the keyhole slot has an alignment section of the keyhole slot into which a connector can be inserted for subsequent relative movement of one seat back section relative to an adjacent seat back section that moves the sleeve laterally of its axis into a portion of the keyhole slot narrower than the alignment section to secure seat back sections together, wherein the narrower portion of the keyhole slot extending from the alignment section has opposed slot bearing surfaces with beveled edge surfaces extending outwardly away from the bearing surfaces, and wherein the beveled edge surfaces are also inclined toward a closed end of the narrower portion spaced from the alignment section so that the slot bearing surfaces are thicker adjacent the closed end of the narrower portion than adjacent the alignment section so that insertion of the conical section into engagement with the beveled and inclined edge surfaces of the keyhole slot will further tighten the one seat back section relative to the adjacent seat back section and the sleeve cylindrical shank section will be positioned between the slot bearing surfaces.
12. The sofa of claim 11 wherein the seat deck sections also include connectors on one side thereof and keyhole slots on an opposite side thereof, so that the seat deck sections are field attachable by the connectors engaging keyhole slots on an adjacent seat deck section.
13. The sofa of claim 11 wherein the seat back sections and the seat deck sections are upholstered, with the radially projecting conical section of each sleeve protruding beyond an upholstery layer.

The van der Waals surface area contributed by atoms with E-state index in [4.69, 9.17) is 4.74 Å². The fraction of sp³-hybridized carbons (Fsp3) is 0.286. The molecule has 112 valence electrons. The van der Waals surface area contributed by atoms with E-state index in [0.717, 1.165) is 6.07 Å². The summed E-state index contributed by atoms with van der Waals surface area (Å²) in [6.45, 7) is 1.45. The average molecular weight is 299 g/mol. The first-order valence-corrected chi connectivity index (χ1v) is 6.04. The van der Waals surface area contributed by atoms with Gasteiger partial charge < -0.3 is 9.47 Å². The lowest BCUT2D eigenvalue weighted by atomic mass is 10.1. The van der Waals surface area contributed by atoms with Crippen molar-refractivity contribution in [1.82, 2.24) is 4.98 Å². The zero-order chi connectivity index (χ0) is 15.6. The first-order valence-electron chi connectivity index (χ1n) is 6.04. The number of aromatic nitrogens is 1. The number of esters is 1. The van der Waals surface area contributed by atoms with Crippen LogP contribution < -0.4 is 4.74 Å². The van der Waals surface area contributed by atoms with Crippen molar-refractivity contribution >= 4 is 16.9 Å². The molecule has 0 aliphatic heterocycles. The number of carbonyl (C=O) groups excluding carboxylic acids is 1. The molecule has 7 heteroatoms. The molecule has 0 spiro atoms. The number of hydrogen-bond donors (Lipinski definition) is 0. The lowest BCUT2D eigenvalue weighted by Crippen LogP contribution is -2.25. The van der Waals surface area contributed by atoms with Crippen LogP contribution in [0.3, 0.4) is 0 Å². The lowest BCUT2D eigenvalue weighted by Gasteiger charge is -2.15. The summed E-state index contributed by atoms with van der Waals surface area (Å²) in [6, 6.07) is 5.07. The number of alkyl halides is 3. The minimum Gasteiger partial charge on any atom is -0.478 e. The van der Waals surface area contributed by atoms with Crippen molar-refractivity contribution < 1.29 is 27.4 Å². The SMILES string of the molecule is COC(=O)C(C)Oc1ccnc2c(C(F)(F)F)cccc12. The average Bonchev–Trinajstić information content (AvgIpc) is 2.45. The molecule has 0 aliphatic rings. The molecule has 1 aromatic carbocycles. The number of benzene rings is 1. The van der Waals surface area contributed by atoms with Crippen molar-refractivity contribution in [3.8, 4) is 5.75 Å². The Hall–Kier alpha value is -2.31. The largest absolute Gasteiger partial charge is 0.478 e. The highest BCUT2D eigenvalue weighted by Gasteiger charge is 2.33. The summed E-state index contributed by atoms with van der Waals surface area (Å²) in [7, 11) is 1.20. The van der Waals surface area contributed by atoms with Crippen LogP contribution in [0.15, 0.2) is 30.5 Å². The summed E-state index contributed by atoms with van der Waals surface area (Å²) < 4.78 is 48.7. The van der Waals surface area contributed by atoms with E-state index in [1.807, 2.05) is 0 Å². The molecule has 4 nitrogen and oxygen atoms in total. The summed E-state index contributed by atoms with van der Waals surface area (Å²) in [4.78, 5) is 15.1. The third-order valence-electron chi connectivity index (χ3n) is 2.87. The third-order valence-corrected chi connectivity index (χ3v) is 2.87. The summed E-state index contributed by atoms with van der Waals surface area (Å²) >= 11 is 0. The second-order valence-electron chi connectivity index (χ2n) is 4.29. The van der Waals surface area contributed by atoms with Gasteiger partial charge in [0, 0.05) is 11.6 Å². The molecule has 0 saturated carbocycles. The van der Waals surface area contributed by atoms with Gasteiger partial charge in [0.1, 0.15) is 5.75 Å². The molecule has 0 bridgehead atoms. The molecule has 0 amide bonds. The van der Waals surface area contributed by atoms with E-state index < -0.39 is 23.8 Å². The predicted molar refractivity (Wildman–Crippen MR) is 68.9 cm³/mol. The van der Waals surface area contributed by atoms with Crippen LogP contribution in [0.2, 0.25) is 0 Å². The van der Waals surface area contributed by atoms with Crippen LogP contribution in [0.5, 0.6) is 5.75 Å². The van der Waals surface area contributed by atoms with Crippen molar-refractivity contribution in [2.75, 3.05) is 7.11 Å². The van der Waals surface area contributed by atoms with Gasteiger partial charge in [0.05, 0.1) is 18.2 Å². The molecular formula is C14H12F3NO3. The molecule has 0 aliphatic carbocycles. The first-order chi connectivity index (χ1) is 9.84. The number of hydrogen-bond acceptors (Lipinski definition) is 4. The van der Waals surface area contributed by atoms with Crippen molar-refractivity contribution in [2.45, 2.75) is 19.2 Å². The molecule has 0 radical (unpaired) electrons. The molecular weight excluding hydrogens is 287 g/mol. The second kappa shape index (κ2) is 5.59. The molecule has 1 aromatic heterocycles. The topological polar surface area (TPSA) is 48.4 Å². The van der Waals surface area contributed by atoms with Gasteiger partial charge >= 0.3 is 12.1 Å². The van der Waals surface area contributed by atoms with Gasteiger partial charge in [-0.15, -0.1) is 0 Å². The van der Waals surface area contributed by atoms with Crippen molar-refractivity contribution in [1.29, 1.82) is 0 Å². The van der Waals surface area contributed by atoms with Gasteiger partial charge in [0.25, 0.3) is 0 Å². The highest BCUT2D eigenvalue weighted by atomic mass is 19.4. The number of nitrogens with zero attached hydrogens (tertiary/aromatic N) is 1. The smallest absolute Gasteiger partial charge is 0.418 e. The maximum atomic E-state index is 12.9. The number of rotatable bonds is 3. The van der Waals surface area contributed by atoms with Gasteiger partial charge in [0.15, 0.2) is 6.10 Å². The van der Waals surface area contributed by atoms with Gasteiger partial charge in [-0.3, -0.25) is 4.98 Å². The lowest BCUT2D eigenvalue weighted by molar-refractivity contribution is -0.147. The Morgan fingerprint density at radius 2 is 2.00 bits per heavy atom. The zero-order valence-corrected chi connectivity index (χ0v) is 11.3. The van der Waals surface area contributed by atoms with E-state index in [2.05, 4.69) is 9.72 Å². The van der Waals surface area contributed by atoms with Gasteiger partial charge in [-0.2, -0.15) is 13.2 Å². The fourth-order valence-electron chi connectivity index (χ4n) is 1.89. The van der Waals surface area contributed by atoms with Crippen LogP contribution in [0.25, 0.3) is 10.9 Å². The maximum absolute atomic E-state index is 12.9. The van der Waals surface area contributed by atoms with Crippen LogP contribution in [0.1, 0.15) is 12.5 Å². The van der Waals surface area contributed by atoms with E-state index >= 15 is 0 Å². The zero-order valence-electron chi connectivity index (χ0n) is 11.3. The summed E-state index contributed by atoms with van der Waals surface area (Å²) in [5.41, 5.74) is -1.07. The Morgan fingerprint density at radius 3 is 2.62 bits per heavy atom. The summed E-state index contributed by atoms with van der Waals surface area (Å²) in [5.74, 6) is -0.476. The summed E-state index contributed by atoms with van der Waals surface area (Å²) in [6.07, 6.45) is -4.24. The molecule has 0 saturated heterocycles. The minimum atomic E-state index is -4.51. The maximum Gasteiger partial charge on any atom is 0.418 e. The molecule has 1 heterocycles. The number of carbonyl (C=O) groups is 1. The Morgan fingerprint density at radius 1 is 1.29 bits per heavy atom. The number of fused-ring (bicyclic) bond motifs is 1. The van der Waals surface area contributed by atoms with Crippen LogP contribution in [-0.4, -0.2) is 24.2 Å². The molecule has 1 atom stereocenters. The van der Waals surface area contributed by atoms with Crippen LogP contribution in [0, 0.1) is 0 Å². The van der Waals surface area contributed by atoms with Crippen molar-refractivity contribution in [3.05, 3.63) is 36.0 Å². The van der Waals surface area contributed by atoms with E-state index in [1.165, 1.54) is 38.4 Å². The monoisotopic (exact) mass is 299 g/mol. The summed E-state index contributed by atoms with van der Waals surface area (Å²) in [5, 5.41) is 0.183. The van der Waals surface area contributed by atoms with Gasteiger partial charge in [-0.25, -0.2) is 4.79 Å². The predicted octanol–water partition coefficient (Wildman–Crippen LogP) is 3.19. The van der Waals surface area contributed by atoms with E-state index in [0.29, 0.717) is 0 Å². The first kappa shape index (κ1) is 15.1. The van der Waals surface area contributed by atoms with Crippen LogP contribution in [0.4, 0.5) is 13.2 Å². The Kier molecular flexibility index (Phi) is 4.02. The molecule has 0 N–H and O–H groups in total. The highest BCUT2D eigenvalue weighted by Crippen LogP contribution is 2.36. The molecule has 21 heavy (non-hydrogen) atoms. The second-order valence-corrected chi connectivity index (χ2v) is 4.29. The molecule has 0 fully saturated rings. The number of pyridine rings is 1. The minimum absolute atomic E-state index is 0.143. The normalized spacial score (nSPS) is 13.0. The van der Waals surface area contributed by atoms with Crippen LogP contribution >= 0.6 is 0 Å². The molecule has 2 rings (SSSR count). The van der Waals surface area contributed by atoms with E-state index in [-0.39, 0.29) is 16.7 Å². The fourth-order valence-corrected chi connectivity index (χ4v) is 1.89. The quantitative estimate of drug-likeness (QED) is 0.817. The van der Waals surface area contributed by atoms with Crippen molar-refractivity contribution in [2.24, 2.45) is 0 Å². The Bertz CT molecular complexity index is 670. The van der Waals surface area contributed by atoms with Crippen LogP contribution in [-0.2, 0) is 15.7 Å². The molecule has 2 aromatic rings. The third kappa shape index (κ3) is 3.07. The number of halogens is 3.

14. An upholstered seating item of furniture comprising:
a first upholstered furniture component;
a second upholstered furniture component;
at least one female connector member on said first upholstered furniture component, the female connector member including a key hole slot with a beveled edge extending away from the slot and in which the thickness of the female connector member increases from an entry section of the key hole slot to a closed end of the key hole slot;
a male connector member having a conical section insertable in the keyhole slot to attach the first upholstered furniture component to the second upholstered furniture component wherein a compressible member is mounted on the male connector member;
upholstery material on at least one of the first and second upholstered furniture components being sandwiched between the first and second upholstered furniture components when attached, with the conical section engaging the beveled edge of the keyhole slot to tighten the attachment of the first and second furniture upholstered components despite dimensional variations due to variability of the upholstery material.
15. The upholstered seating item of furniture of claim 14 wherein upholstery material on both the first and second furniture upholstered components is sandwiched therebetween when the first furniture upholstered component is attached to the second upholstered furniture component.